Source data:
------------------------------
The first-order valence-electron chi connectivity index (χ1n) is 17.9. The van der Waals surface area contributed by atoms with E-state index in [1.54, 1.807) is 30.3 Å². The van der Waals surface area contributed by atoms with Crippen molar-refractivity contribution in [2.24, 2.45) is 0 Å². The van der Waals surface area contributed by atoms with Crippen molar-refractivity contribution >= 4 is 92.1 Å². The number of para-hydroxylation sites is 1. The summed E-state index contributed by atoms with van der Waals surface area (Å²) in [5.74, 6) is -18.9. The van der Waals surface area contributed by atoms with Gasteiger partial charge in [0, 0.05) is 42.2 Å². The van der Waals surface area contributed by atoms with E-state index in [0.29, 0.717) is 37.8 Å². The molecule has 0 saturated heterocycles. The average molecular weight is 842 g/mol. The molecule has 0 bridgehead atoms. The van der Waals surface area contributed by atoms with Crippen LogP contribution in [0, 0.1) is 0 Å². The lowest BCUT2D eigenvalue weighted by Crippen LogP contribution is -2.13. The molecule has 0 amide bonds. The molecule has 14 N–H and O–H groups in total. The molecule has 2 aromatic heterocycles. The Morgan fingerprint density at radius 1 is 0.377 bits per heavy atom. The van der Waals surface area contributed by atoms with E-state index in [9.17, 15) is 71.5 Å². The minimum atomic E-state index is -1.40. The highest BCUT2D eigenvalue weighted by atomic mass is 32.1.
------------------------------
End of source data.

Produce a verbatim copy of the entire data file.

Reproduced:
The first-order valence-electron chi connectivity index (χ1n) is 17.9. The van der Waals surface area contributed by atoms with E-state index in [1.54, 1.807) is 30.3 Å². The van der Waals surface area contributed by atoms with Crippen molar-refractivity contribution in [2.24, 2.45) is 0 Å². The van der Waals surface area contributed by atoms with Crippen molar-refractivity contribution >= 4 is 92.1 Å². The number of para-hydroxylation sites is 1. The summed E-state index contributed by atoms with van der Waals surface area (Å²) in [5.74, 6) is -18.9. The van der Waals surface area contributed by atoms with Gasteiger partial charge in [0, 0.05) is 42.2 Å². The van der Waals surface area contributed by atoms with E-state index in [0.29, 0.717) is 37.8 Å². The molecule has 0 saturated heterocycles. The average molecular weight is 842 g/mol. The molecule has 0 bridgehead atoms. The van der Waals surface area contributed by atoms with Crippen LogP contribution in [0, 0.1) is 0 Å². The lowest BCUT2D eigenvalue weighted by Crippen LogP contribution is -2.13. The molecule has 0 amide bonds. The molecule has 14 N–H and O–H groups in total. The molecule has 2 aromatic heterocycles. The Morgan fingerprint density at radius 1 is 0.377 bits per heavy atom. The van der Waals surface area contributed by atoms with E-state index in [9.17, 15) is 71.5 Å². The minimum atomic E-state index is -1.40. The highest BCUT2D eigenvalue weighted by atomic mass is 32.1.